I don't know why I bother posting. You'll probably focus on the same worn out argument.  Otherwise, you'll say people need to reference your book to get on your level. 

While most of these guys are willing to admit that ethanol has its pros, you won't even begin to discuss any of its cons or what you consider a solution/workaround. If you want to have an honest and productive discussion, you have to concede that ethanol has its shortcomings as well. If you don't, then you come off as an arrogant blowhard that's so stubbornly fixed on his position he can't possibly peak past his tightly clenched asshole to see a different perspective. In turn, your credibility is lost.

I feel like driving to OK just so I can get a tank of 100%, uncut gasoline. I'll enjoy the superior efficiency and feel good knowing I help support an industry that supports millions of Americans. 

Ethanol is energy positive, gasoline is energy negative.

All usable energy requires lots of raw energy to produce it.

Energy content in a gallon of gasoline compared to ethanol is irrelevant. Internal combustion engines don't operate on steam.

In the U.S. there are no food crops being displace for corn crops. The same corn used for ethanol get used for animal feed. The animal feed is fed to animal that humans eat. There is also no shortage of corn for human consumption. There is no shortage of human food products made from corn.

The amount of fertilizer and water used for corn crops today is lower than it was last decade, yet the quantity of corn grown is greater than ever before. Fertilizer is not used only for corn, it is used for all crops. There are nearly 10,000 golf courses in the states that have rivers and streams that feed into the rivers flowing into the Gulf of Mexico. All golf courses use fertilizers for their grass. If fertilizer is causing so damage then you should be complaining about a silly game.

What ever environmental problems can be ascribed to ethanol production or use is minor compared to the environmental damage caused by petroleum oil fuels.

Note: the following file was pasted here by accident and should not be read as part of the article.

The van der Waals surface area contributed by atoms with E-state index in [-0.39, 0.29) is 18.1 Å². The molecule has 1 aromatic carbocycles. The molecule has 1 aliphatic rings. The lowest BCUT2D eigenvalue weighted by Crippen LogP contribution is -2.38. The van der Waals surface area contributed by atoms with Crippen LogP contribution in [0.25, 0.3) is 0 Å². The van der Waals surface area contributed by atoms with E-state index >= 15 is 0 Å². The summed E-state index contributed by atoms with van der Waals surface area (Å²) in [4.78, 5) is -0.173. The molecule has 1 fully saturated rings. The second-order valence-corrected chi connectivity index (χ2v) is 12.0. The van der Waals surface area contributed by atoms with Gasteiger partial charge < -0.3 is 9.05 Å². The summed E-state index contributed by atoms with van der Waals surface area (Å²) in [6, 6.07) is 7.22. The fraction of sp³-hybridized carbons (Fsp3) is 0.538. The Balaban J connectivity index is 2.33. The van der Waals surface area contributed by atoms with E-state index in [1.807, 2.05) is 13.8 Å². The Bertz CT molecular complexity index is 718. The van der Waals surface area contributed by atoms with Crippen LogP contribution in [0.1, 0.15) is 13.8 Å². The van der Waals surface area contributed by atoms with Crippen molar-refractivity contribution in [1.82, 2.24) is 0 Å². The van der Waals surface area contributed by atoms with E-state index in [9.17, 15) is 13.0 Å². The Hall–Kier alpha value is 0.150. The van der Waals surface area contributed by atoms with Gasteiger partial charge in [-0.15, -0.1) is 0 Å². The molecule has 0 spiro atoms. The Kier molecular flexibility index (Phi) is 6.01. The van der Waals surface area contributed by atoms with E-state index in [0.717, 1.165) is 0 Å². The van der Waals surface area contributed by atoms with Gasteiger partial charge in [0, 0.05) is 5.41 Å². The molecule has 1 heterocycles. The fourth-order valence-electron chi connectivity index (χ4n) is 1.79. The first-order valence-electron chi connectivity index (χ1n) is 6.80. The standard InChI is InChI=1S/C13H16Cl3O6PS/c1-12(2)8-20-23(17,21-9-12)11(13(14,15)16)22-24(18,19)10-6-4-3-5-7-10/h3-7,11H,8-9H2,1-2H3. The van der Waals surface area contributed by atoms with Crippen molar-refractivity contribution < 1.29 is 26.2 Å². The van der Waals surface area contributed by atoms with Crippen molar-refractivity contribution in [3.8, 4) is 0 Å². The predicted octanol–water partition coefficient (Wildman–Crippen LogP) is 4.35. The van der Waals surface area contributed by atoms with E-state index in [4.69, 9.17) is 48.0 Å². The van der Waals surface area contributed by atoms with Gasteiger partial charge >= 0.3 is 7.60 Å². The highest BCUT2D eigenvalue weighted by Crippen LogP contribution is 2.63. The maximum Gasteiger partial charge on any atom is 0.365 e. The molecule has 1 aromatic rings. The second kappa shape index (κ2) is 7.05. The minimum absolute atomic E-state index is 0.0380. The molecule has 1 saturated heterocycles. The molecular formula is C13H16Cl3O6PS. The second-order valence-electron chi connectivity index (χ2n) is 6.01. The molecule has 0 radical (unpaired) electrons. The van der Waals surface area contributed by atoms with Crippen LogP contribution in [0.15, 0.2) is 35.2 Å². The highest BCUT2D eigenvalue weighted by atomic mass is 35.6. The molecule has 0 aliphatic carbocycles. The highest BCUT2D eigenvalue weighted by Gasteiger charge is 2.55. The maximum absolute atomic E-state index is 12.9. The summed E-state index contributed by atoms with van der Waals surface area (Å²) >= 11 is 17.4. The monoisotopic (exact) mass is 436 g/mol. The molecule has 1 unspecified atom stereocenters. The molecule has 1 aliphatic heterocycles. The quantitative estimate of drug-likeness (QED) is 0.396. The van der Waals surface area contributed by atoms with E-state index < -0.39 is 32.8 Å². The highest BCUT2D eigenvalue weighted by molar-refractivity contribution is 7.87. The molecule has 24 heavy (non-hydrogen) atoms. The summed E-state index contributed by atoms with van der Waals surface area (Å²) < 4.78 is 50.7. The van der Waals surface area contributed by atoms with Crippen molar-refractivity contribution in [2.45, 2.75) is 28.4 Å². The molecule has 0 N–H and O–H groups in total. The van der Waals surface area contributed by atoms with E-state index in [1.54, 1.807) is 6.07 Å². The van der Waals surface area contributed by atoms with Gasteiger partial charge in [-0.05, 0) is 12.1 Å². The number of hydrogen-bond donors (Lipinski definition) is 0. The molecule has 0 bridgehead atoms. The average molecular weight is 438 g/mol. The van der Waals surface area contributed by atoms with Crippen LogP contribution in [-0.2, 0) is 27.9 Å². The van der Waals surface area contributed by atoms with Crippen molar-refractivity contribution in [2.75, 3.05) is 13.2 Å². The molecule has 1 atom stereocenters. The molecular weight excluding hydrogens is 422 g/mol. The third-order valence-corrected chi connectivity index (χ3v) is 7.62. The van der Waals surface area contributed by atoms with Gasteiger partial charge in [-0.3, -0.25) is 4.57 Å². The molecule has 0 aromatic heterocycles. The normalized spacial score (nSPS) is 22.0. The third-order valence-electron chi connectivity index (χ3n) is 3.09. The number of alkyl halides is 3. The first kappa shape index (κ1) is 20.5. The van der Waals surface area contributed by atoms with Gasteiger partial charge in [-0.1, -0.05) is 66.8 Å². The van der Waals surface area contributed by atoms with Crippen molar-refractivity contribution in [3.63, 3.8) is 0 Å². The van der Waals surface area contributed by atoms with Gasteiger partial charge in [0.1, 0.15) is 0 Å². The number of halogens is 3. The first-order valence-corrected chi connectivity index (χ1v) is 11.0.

Anyone who advocates ethanol is willing to discuss the negatives of ethanol, but any discussion of the negatives immediately causes a comparison to gasoline, which then makes the discussion a positive comparison in favor of ethanol.

There is no superior efficiency in the use of gasoline. Ethanol provides more power because it can permit the use of higher compression engines. Gasoline is inefficient, which is proven by the amount of carbon debris created when burning it.

 

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(edited)

On 9/16/2019 at 10:53 PM, Ward Smith said:

"You" have proven? Well that just about puts it to bed doesn't it? Please explain oh wise one

LOL , you kill me Ward seriously 

Edited by DayTrader

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(edited)

53 minutes ago, RayGun said:

BraSil yes with an S as I live here and that's how we spell Brasil and Ethanol or Alcool is widely used but its price has tripled over the past 10 years which is now looked upon as the last resort before going to petrol, but not for long as the price of unleaded and alcohol will soon be the same. The most widely used fuel source other than Petrol or Diesel in  GNV (Gas Natural Vehicular) its by far a better option if we are going to decide between carbon fuels ethanol included, its all carbon based, or have I missed something do plants have any carbon in them?

Most new cars here are powered by Petrol aditavado ie high octane petrol as its better for your engine, our lower grade gasoline in Brasil is highly dosed with Ethanol and ends up costing the owner of the car or vehicle higher annual cost to maintain the vehicle. Most UBER driver use GNV-Alcool-Petrol in that order, the cars are sold at 100K kilometres or passed on to unknowing buyers due to the upcoming maintenance costs caused by the use of variable fuel sources, the worse being Alcool.

I dont have a book or a website just 10 years of seeing the use of alcool GNV etc in everyday life. Flex Cars are widely available but often steered away from due to high service costs. Using Brasil as the model, Alcool will never be dominant it will be superseded by GNV, we Grow, Produce, Consume and complain about Alcool and will complain more as the price increases to the wallet and the environment, its not breaking news or worthy of the Pulitzer Prize.

Alcool is no longer cheap in comparison, still bad for your engine and definitely not cool AKA AlCool 😎 for the environment.

The higher price of fuels in Brazil today are because of political revenue reasons. Compressed natural gas is a good fuel, and by comparison to gasoline it is cleaner and cheaper. I have years of hands-on experience with using CNG and have written extensively about it. Some of this is included in my book. However, CNG automobiles are virtually non-existent in the U.S. and most other countries. It is non-existent because the oil companies worked very hard to get it killed, even though CNG is one of their products. I don't know of any automaker that is producing meaningful numbers of CNG powered passenger vehicles. If one exists in Brazil, please let me know.

You state there are worse maintenance problems caused by ethanol, like what? Are you suggesting that ethanol in Brazil is more corrosive than ethanol in America? Are you suggesting that ethanol used in Brazil burns dirtier than ethanol in Brazil than in America? If the maintenance problems are greater in Brazil than in America because of ethanol use, can you provide some published citations that support this (it can be English language or Portuguese)?